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IP/Entertainment Case Law Updates

Cadkin, et al. v. Loose, et al.

Ninth Circuit overrules its prior decision and holds that a defendant is not a prevailing party for purposes of attorney’s fees under Section 505 of the Copyright Act when a plaintiff voluntarily dismisses the action without prejudice

From about 1959 until the 1970s, plaintiff Emil Cadkin wrote thousands of musical cues, solely and with William Loose. Licensing of the cues was administered by GRH Music, a partnership formed by Cadkin and Loose.

Plaintiff alleged that defendants, Loose’s heirs, removed plaintiff’s name as an author of the works, incorporated the cues including the ones written solely by Cadkin in their own music library, and registered the works with the Copyright Office with defendant’s name as sole author, thus depriving plaintiff of receiving royalties from the licensing of the works.

Defendants moved to dismiss the second amended complaint, and plaintiffs moved for voluntary dismissal without prejudice, which the district court granted. Defendants subsequently moved for attorney’s fees under Section 505 of the Copyright Act which provides “In any civil action under this title, the court in its discretion may allow the recovery of full costs by or against any party [and] . . . the court may also award a reasonable attorney's fee to the prevailing party as part of the costs.”

The district court awarded attorney’s fees and costs to defendants, and the Ninth Circuit reversed. Ninth Circuit precedent (Corcoran v. Columbia Broadcasting System, Inc., 121 F.2d 575 (9th Cir. 1941)) held that a defendant could recover attorney’s fees under Section 505 when a plaintiff voluntarily dismissed the action without prejudice. However, the court stated that the 1941 decision was no longer good law in light of the 2001 U.S. Supreme Court decision Buckhannon Bd. & Care Home, Inc. v. W. Va. Dep't of Health & Human Res., 532 U.S. 598 (2001) which held in the context of the Fair Housing Amendments Act that prevailing party status turns on whether there has been a "material alteration of the legal relationship of the parties."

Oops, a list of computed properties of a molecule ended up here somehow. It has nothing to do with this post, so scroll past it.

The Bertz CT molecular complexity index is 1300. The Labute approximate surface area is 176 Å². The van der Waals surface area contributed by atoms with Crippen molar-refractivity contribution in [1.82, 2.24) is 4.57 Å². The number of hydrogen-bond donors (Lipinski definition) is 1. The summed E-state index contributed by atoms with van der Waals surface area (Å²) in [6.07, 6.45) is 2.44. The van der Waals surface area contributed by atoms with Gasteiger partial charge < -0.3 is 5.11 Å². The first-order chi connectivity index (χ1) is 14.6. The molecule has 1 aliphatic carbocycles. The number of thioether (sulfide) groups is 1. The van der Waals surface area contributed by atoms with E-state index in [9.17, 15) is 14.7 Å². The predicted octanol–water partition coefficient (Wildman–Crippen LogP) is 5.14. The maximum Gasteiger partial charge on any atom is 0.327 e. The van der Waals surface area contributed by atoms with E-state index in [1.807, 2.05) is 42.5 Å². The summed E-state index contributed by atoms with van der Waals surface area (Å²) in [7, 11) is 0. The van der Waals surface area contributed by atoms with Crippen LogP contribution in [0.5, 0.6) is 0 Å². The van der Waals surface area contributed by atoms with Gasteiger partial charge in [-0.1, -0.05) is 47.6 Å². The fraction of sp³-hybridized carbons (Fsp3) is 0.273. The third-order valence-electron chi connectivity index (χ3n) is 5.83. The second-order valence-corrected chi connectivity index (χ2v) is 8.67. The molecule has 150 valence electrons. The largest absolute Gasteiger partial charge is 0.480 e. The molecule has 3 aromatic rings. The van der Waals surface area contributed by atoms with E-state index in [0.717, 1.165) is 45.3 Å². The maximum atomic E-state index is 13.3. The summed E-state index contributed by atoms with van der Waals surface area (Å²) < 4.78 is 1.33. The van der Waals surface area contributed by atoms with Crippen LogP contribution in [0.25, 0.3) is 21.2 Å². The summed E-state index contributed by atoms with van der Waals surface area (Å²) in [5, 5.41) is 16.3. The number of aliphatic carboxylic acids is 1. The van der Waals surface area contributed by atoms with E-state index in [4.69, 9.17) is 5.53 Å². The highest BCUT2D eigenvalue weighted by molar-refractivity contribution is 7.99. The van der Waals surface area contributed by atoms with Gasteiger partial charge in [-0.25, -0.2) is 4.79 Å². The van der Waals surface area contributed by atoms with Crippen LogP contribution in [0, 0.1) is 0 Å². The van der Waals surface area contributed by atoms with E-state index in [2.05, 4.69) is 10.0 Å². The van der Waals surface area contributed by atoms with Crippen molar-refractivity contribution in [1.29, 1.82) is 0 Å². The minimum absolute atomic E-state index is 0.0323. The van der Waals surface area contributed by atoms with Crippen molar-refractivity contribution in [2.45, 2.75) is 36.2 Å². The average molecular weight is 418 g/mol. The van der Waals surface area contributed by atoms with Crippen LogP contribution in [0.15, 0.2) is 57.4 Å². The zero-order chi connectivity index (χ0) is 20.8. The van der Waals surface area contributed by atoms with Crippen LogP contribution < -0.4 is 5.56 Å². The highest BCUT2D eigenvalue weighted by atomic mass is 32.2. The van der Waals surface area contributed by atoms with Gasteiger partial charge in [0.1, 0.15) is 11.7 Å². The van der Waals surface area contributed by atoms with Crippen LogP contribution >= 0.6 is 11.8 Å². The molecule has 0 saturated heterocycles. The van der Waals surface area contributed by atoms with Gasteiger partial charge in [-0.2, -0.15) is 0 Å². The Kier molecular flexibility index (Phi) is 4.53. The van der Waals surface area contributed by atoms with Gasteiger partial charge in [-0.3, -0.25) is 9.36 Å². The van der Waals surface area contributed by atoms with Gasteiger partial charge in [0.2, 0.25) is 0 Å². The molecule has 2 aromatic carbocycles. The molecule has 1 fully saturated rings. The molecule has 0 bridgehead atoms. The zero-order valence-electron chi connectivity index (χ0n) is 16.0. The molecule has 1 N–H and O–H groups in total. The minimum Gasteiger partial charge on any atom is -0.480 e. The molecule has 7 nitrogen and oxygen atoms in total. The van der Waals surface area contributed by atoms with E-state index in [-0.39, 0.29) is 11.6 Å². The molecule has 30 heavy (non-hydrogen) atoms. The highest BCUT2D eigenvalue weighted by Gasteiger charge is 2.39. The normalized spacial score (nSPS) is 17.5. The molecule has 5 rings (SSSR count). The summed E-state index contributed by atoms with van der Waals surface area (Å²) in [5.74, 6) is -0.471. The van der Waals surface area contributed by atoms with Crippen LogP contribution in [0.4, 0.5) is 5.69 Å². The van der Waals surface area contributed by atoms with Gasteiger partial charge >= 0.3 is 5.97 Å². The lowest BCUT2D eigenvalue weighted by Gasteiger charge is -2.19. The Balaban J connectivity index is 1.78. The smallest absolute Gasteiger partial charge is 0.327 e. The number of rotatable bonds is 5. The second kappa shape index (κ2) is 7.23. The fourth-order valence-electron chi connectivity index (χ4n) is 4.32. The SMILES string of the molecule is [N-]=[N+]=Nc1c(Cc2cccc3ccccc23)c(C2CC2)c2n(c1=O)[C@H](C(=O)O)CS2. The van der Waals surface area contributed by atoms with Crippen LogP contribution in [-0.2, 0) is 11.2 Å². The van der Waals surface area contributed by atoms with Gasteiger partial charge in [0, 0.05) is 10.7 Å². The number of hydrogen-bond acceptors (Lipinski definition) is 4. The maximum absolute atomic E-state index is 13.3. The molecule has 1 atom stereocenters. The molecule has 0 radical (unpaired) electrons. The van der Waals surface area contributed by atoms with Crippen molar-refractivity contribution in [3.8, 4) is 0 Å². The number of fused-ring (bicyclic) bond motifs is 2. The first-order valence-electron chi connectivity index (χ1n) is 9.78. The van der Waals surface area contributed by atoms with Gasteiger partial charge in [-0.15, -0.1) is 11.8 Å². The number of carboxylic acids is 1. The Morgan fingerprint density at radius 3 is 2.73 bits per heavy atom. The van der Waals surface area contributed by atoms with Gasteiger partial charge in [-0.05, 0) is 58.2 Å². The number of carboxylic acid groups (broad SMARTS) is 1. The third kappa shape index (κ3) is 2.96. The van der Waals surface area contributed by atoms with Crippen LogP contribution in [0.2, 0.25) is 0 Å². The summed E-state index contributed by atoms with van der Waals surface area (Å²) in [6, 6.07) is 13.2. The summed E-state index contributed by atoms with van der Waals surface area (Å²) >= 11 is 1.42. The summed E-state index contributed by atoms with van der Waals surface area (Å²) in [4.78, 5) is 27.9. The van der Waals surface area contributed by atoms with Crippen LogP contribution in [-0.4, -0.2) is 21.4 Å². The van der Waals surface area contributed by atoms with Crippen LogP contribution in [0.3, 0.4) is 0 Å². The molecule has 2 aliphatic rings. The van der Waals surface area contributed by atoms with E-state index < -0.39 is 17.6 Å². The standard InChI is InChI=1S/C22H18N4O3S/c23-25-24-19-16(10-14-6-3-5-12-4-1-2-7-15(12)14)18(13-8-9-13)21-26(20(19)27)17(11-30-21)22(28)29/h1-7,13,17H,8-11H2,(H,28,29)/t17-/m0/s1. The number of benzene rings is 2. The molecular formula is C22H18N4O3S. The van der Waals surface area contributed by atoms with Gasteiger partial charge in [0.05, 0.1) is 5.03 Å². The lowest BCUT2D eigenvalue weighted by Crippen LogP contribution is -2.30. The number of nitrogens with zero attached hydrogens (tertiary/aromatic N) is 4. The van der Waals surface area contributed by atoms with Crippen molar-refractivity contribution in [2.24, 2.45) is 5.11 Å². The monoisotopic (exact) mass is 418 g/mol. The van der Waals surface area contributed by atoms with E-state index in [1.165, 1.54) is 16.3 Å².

In Corcoran, the district court denied defendants' motion to dismiss but granted their motion for a more definite statement on a copyright claim. Rather than amending the complaint, plaintiff voluntarily dismissed without prejudice, and the district court ultimately awarded defendants attorney's fees. The Ninth Circuit rejected plaintiff's contention that dismissal without prejudice does not confer prevailing party status under the Copyright Act, stating “Where, as here, a defendant has been put to the expense of making an appearance and of obtaining an order for the clarification of the complaint, and the plaintiff then voluntarily dismisses without amending his pleading, the party sued is the prevailing party within the spirit and intent of the statute even though he may, at the whim of the plaintiff, again be sued on the same cause of action.”

In the case at hand, the court determined that Corcoran cannot be reconciled with Buckhannon's material alteration test because Corcoran focused on the expense the defendants incurred and expressly disregarded that the parties' legal relationship had not changed as a result of the voluntary dismissal, and the Corcoran court construed "prevailing party" in light of the policies underlying the Copyright Act, rather than relying on the plain meaning of the phrase, as the Supreme Court did in Buckhannon.

The court also noted that its holding is consistent with every circuit court that has considered whether Buckhannon governs prevailing party status under the Copyright Act. See, e.g., Riviera Distribs., Inc. v. Jones, 517 F.3d 926 (7th Cir. 2008) (holding voluntary dismissal with prejudice of copyright claims confers prevailing party status on defendants under Buckhannon); Torres-Negron v. J & N Records, LLC, 504 F.3d 151 (1st Cir. 2007) (holding Buckhannon material alteration test applies to copyright claims and concluding dismissal for lack of subject matter jurisdiction does not confer prevailing party status); see also Bridgeport Music, Inc. v. London Music, U.K., 226 F. App'x 491 (6th Cir. 2007) (unpublished) (applying Buckhannon to copyright claims).

The Ninth Circuit concluded “Because the plaintiffs in this lawsuit remained free to refile their copyright claims against the defendants in federal court following their voluntary dismissal of the complaint, we hold the defendants are not prevailing parties and thus not entitled to the attorney's fees the district court awarded them.”

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